Purpose statement: No action is necessary necessary on this one. Simply keep the statement, “The purpose of the limited liability company is to engage in any lawful act or business activity for which a limited liability company may be organized under the California Revised Uniform Limited Liability Company Act.”

Management section: This section asks if the LLC is managed by one manager, more than one manager, or all Limited Liability Company member(s).  Every LLC will have at least one member.

There are three choices:

  • One manager: This is when the LLC members hire somebody to run the company,  similar to the position of CEO for a corporation.  This is commonly referred to as a Manager-Managed LLC.
  • More than one manager: Also a Manager-Managed LLC, but with multiple managers.
  • All LLC members: The members themselves are the “managers” and have active involvement in the business’s day-to-day operations.  This is commonly referred to as a Member-Managed LLC.

Most LLCs are member-managed and if so, would select all Liability Company Member(s).

If you are worried about making a mistake when forming your LLC, or just don't want to deal with filling out state paperwork, an LLC formation service will help guide you through the process. My top recommended services include:

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What To Do After Setting Up Your California LLC

Once the Limited Liability Company has been formed, there are a few additional steps to take care of. Below is a list of the most common tasks.

File the Initial Statement of Information

Within 90 days of filing the Articles of Organization, the Initial Statement of Information (Form LLC-12) will need to be submitted to the California Secretary of State. The filing fee is $20.

Prepare an LLC Operating Agreement

The operating agreement is a document that governs the framework of an LLC.  This document covers items like ownership rights, member responsibilities, how profits and losses are distributed, and more.

Most states do not require an LLC to have an operating agreement; however, it is required in California.  While it isn’t required in many states, the operating agreement is useful as it helps to improve the LLC member’s liability protection and reduce misunderstandings of the member’s roles and responsibilities.

Related: California LLC operating agreement template

Obtain an EIN

If the LLC will hire employees or is owned by more than one member, an EIN is required. 

The EIN or Employer Identification Number (also referred to as a Federal Employer Identification Number, FEIN, or Federal Tax ID Number) is a unique 9-digit tax identification number assigned to a business by the Internal Revenue Service (IRS). Similar to a social security number for an individual, the EIN identifies business entities for tax purposes.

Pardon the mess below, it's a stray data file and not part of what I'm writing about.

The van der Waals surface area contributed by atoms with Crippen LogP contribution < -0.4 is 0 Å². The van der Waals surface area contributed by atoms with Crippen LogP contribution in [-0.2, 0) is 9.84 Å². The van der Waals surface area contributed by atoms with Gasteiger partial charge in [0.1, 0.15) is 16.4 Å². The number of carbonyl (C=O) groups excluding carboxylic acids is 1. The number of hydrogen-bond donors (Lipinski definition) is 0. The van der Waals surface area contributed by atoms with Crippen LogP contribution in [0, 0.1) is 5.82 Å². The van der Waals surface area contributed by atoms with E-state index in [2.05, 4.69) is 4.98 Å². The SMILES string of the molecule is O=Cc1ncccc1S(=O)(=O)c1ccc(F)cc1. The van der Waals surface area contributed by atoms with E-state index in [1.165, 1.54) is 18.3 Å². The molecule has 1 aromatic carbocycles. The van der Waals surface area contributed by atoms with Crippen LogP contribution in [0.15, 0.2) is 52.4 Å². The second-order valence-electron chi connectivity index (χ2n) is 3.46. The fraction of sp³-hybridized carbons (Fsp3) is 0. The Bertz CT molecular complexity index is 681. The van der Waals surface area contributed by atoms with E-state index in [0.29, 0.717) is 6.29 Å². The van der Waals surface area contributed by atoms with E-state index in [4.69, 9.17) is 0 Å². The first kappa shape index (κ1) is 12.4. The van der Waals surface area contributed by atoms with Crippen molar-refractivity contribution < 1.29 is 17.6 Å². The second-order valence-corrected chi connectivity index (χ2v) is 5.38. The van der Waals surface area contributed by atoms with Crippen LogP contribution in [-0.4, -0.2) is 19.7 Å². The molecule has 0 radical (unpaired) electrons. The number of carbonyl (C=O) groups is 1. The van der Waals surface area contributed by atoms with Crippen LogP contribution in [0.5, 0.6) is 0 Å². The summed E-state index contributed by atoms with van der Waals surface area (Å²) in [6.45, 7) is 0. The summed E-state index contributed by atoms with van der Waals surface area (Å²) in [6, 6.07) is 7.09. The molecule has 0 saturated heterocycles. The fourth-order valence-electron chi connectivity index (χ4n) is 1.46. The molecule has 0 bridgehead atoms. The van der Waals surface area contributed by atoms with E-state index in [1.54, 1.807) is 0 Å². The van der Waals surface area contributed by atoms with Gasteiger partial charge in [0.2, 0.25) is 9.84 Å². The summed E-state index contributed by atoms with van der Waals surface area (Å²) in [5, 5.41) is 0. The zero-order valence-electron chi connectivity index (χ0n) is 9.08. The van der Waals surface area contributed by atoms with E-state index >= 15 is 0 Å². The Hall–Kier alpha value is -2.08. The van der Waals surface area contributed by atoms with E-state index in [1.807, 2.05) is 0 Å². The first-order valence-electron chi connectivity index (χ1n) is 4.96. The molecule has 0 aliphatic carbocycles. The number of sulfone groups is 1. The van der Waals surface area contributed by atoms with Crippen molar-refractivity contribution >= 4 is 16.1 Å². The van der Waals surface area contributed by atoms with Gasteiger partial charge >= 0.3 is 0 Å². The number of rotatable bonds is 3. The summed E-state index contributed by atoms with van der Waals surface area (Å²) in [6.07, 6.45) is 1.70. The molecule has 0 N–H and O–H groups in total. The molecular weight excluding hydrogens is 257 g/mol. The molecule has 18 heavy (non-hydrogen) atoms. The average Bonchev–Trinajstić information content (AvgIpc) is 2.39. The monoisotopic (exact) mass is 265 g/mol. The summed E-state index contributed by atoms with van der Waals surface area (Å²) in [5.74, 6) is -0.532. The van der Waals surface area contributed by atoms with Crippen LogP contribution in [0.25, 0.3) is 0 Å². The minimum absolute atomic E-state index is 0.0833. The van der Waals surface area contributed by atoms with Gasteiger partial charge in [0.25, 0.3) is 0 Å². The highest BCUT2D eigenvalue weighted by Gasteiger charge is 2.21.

Related: How to apply for an EIN

Open an LLC Bank Account

Opening a bank account for your LLC is important for liability protection as the account separates the business’s funds from the member’s personal funds.

Several documents will be needed to open a business checking account, such as:

  • A banking resolution is a document that authorizes the members to open a business bank account on behalf of the LLC.
  • Copies of the original formation paperwork from the state showing the creation of the LLC.
  • Government ID of the member(s).
  • Depending on the LLC’s age, a California Certificate of Good Standing may be needed to prove the LLC is active and in good standing with the state.

Apply for Business Licenses and Permits

Depending on what your business does and where it is located, there will likely be various business licenses and permits to register for. Some common registrations include:

  • Business license: There isn’t a general statewide business license, but many cities in California require businesses to obtain licensing before they can start.
  • Professional license: In California, certain types of professional services, such as barbers, accountants, and others, must be licensed by the state.
  • Seller’s permit: In order to sell products and provide services in California, a seller’s permit from the California Department of Tax & Fee Administration will be necessary to collect sales tax.

Related: What business licenses are needed in California?

Pay the Annual Franchise Tax

Every year a California Limited Liability Company will need to pay a minimum franchise tax fee of $800 to the California Franchise Tax Board.  The franchise tax is based on the gross receipts (total income) of the LLC.